The volcanic eruptions of Piton de La Fournaise

Constant activity
The volcano eruption

It is one of the most active volcanoes in the world, and its eruptions are spectacles of truly fascinating natural power.

2015 Eruptions

The Piton de la Fournaise wears its name well and is at the height of its reputation as the volcano has been very active in 2015. Go and see this master of the Earth and take your camera to relive the unique moments of your adventure in pictures. Thrills guaranteed!

The Piton de la Fournaise is activated again 30 October 2015 .

After an increase in seismic activity recorded by the Volcano Observatory of Piton de la Fournaise , the volcano has been recovering from the effusive activity.
Since 4am this morning , the activity has been further intensified to become comparable to that of Saturday, October 24 . The activity is concentrated in the crater formed during the eruption started on August 24 in the crater area and therefore visible RIVALS Piton de BERT .
Consequently , the Prefect of Reunion triggered this day at 7:30 am , warning 2-2 Plan " ORSEC * Volcano " : ongoing eruption .

This new volcanic activity, which hasn't impacted on the local life, offers a unique spectacle to visitors who can safely observe from the edge of the enclosure.

The Piton de la Fournaise is making its big comeback

It erupted, for the fourth time this year, on Monday, 24 August 2015 at 6.50 pm, after a relatively short seismic tremor. It is spectacle that can be seen from all sides. The eruption is on the north-north-west of the Bory crater and is visible from the Piton de Bert and also from Pas de Bellecombe.

Three is the magic number!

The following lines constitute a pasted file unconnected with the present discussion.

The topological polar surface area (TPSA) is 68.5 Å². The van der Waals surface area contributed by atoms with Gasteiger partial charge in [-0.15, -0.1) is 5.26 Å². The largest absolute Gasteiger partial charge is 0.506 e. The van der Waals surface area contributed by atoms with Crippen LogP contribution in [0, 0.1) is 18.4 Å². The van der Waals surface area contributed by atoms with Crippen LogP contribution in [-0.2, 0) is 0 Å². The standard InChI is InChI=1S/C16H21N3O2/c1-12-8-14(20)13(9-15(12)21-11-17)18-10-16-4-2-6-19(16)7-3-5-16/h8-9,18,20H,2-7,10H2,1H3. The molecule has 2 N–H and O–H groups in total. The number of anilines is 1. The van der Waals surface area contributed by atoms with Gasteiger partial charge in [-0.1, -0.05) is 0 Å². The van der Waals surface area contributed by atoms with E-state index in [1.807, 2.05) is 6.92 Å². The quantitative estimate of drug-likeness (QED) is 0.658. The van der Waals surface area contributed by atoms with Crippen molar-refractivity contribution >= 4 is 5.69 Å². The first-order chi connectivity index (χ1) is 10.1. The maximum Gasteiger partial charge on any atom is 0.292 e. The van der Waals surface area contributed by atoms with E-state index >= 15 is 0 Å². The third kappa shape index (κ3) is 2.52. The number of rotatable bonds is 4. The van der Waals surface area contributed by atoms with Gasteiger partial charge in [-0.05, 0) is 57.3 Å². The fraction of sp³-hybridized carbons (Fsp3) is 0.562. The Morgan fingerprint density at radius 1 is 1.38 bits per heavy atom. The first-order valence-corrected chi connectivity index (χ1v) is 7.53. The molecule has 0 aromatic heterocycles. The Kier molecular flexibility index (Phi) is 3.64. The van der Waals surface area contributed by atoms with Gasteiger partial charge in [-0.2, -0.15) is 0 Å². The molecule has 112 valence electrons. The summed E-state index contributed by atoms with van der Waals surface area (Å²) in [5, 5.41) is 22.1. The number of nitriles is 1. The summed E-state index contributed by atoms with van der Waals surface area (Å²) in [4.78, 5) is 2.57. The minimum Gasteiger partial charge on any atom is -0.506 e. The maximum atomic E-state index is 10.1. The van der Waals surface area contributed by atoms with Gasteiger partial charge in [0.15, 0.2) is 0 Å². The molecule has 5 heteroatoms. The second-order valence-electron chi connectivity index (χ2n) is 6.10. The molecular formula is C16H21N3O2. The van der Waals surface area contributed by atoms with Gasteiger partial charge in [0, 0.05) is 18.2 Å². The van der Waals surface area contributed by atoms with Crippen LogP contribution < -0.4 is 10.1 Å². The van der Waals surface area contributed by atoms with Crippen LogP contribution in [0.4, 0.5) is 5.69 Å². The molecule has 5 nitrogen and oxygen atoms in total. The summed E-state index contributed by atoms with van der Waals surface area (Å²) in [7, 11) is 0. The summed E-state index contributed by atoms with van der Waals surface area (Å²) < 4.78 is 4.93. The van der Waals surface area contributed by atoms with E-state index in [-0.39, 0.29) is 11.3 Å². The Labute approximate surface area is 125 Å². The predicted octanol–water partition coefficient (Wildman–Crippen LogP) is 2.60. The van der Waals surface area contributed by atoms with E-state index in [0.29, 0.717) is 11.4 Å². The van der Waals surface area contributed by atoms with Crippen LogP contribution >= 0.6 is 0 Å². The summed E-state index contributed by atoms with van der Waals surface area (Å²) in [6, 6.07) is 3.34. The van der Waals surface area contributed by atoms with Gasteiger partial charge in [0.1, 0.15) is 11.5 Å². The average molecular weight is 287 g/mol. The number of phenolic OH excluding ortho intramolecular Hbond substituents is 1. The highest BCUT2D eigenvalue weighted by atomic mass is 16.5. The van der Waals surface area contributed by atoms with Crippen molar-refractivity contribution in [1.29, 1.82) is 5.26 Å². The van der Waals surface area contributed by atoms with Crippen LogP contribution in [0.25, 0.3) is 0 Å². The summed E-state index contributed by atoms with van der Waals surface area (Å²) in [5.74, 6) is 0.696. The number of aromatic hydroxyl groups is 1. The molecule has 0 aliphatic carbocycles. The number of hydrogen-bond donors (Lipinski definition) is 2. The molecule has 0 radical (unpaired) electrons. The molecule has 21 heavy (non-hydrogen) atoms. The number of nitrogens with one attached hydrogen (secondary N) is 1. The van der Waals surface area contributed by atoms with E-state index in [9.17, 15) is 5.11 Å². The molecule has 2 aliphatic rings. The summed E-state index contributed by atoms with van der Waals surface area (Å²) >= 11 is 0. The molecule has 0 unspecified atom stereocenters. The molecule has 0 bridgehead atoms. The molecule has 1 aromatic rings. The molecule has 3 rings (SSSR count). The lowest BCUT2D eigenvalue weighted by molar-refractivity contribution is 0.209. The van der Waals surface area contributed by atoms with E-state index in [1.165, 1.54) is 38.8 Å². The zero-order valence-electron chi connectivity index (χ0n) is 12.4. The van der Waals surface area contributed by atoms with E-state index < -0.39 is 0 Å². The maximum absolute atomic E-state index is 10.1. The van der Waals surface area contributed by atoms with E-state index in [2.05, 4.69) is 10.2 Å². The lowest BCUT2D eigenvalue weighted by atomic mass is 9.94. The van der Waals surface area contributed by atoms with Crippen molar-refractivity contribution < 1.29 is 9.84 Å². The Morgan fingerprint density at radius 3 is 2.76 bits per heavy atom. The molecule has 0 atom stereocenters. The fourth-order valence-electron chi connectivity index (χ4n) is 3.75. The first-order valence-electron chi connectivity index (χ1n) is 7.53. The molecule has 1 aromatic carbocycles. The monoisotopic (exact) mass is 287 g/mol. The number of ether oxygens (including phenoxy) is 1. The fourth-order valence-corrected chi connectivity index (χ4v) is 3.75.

On the eve of the 5th anniversary of the exceptional landscapes and natural phenomena being listed as a World Heritage Site by Unesco, the Piton de La Fournaise volcano offered visitors its spectacular show as a gift.

The Piton de La Fournaise erupted on Friday 31 July 2015 at 9.55 am. According to the Volcanic Observatory, the eruption was located north-east of Dolomieu at the level of the Faujas crater. For a most beautiful view of the eruption and to admire this grand spectacle, the gushing grey, red and orange lava head in the direction of Piton Partage (a half hour walk) from Pas de Bellecombe.

In 2015, the first eruption began on 4 February and ended on 16 February, the second began on 17 May and ended on 31 May. After three days of spectacle, starting on 31 July, the third eruption ended on Sunday 2 August 2015 at 11.15 am.

Holiday tips: To observe
the eruption safely.

The Piton de La Fournaise eruptions of 17 May 2015 and 4 February 2015

It is quite normal for the volcano to be given so much respect: it is one of the most active volcanoes in the world, erupting every nine months on average. Piton de la Fournaise erupted on Sunday 17 May 2015 at 1.45 pm and became calm again on Saturday 30 May 2015 at 8.50 pm.

This was the second eruption of 2015, it had already woken up on Wednesday 4 February 2015 and this phenomenon had lasted until Monday 16 February 2015.

The Piton de La Fournaise eruption of 21 june 2014